I thought this was a great capsule of what Multiverse.net is all about.
“We’re trying to enable the independents to be able to get in and innovate in this space, whether it be for games, or other non-game virtual worlds. But the fact that this has struck such a cord within the game industry itself, speaks to the fact that…you go into game making, and for many people it’s this irrational passion, like wanting to be a musician. It’s like ‘I’m called to do this, this is what I’m on this Earth for, I’m going to follow my bliss, boom – off I go!’”
I think their business model is right on. I love the idea of having independents be able to hit the ground running with low up-front costs (in this case, zero, at least for software) and only pay if they make money. I’m a huge fan of that approach, and I really want it to work, for both selfish and ideological reasons.
And with 9000 development teams apparently using it, I’m pretty sure that even if version 1.0 contains a few technological dead-ends or hard-to-use features (and it is inevitable for a first generation SDK), they’ll have enough feedback and enthusiasm to make version 2.0 really spectacular (of course, I may be one of those 9000 registered downloaders–but only to evaluate it for a client of mine).
If it does take off, it could form the basis of a new Netscape Navigator for 3D — a ground-breaking 3D client that opens up the web to new possibilities. Never mind the fact that Netscape was ultimately eclipsed by strong market currents. It really did set the stage, and many of the standards, for what has come. Of course, if you read this blog, you also know that my personal take is that we should get existing browsers, like Mozilla and Explorer to add the fundamental 3D systems to make this work without a whole new client, since a lot of Web3D will want to be hybrid 2D layout and 3D. But that’s another story…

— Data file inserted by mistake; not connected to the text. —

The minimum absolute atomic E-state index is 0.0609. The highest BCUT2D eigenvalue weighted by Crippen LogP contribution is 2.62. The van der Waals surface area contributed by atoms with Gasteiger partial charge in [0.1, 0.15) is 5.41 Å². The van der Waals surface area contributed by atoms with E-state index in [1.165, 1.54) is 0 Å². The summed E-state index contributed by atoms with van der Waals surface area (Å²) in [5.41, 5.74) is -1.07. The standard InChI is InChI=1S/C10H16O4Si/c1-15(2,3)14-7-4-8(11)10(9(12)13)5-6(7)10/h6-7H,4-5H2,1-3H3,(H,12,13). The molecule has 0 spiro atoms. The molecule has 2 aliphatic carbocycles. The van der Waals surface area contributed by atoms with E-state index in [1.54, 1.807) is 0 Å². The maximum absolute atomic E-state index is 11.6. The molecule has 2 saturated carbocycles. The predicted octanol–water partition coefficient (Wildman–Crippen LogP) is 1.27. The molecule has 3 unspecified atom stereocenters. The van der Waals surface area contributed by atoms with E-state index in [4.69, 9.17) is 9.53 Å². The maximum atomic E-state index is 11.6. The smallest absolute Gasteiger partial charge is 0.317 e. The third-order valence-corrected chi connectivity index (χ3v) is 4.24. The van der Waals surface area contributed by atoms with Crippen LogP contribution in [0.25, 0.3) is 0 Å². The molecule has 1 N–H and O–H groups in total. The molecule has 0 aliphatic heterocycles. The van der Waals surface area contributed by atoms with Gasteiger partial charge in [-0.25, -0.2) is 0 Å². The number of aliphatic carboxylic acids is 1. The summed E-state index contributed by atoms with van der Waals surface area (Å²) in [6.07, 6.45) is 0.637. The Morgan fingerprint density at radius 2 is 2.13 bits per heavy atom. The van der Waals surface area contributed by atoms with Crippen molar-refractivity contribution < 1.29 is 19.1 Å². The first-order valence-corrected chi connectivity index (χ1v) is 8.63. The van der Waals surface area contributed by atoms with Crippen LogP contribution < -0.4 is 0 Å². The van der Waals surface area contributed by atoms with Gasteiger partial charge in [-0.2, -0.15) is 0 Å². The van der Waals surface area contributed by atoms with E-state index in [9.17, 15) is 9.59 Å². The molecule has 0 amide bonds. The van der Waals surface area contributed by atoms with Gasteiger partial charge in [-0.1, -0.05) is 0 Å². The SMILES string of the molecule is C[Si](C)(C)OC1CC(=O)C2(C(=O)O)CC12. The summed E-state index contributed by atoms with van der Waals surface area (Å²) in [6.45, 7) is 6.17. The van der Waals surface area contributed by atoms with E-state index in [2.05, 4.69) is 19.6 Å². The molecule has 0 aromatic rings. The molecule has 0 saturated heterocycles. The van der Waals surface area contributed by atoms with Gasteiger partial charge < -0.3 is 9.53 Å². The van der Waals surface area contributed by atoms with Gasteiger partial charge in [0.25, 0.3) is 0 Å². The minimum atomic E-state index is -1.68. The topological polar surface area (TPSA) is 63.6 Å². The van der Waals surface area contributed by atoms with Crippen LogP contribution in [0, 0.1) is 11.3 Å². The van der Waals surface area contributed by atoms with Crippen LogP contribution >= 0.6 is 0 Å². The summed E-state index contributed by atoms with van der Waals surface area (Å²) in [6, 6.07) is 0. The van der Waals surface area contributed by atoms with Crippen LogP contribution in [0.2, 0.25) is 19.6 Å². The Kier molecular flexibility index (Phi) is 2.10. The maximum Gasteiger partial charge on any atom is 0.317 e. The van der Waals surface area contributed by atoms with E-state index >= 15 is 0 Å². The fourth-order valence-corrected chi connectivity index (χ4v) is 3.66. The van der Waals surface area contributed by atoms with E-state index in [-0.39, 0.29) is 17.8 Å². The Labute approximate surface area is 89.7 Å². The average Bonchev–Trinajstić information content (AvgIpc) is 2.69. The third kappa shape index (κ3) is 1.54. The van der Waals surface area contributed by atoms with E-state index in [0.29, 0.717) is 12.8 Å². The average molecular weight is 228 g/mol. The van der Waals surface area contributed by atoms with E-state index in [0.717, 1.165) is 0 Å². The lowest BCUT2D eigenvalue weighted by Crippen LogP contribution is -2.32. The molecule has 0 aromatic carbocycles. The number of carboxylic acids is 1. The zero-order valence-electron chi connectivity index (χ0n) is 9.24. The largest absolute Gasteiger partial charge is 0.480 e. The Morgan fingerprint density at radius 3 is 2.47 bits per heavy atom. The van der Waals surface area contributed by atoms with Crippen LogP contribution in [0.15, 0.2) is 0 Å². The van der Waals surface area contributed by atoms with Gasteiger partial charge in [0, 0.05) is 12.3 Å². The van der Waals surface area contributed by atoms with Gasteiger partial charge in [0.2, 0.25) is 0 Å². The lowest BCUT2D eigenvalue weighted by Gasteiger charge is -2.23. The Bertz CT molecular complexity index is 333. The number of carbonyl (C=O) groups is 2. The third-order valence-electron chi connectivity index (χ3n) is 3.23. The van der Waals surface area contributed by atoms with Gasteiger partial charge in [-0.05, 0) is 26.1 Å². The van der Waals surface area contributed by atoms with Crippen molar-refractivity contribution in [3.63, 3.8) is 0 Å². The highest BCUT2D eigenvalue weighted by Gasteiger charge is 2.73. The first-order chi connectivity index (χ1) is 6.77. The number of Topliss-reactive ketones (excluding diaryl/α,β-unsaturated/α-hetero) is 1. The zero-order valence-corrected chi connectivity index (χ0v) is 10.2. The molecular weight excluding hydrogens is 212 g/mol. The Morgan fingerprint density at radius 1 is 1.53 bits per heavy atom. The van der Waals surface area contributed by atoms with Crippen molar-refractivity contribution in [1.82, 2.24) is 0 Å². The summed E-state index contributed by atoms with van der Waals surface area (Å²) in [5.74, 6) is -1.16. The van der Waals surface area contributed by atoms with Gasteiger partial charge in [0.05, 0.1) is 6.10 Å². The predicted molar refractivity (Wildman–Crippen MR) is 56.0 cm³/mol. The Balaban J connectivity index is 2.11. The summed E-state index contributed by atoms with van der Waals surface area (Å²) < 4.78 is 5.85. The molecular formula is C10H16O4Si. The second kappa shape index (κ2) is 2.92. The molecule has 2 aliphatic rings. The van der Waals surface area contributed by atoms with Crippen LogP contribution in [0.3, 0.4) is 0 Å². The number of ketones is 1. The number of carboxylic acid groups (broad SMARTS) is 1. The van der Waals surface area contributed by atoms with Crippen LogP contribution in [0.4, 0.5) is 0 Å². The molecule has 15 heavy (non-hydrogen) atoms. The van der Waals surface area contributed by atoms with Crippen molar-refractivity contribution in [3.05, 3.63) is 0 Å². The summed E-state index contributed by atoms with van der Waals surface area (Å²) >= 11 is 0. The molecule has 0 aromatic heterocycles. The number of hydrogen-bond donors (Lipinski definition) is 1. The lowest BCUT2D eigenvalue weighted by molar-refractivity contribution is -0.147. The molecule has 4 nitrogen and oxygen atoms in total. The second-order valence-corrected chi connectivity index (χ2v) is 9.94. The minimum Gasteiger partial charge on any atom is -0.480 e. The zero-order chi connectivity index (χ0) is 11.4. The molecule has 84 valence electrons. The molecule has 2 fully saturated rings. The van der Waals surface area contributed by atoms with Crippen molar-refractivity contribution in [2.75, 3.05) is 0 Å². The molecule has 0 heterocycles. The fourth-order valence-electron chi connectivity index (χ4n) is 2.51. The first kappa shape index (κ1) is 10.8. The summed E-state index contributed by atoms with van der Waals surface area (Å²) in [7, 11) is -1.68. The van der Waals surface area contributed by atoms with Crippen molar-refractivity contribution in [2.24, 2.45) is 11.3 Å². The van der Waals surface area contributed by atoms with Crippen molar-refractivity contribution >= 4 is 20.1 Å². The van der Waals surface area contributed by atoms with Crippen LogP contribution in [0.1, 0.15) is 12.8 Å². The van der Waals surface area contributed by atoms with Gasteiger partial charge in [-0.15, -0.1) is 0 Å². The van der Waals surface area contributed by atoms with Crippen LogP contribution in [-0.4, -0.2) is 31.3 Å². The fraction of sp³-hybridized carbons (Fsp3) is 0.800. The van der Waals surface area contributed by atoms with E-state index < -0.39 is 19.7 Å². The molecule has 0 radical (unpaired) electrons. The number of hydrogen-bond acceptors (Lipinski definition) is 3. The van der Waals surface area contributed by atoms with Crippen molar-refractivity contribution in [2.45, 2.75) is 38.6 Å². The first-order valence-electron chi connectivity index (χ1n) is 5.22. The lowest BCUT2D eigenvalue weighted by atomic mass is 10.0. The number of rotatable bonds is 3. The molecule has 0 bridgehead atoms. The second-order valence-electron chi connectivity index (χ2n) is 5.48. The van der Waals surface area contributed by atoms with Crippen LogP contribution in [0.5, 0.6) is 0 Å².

BTW, not to be critical of a fine product. But the biggest present limitation of Multiverse (or benefit, depending on your POV), and the main reason my client chose not to use it is the client [software, not to be confused with the client, paying.] was that like the early Navigator app, it was not that well suited to custom or niche applications, at least not until a wave of 3rd party plugins arrived.
In this case, generic MMOGs (with guilds, quests, experience etc..) are the main focus I see. If someone wants to drop in, say, a new rendering engine or better linkage to the 2D web, it’s not yet simple enough, from my cursory investigation. I could be wrong, but even if I’m right, I expect that’ll be fixed in time, and ultimately their complete source code will be released (or reverse-engineered) for developers to roll their own.
I certainly hope they get far enough along before Microsoft tries to muscle in this time. Ssh. Don’t tell anyone that 3D is just about here.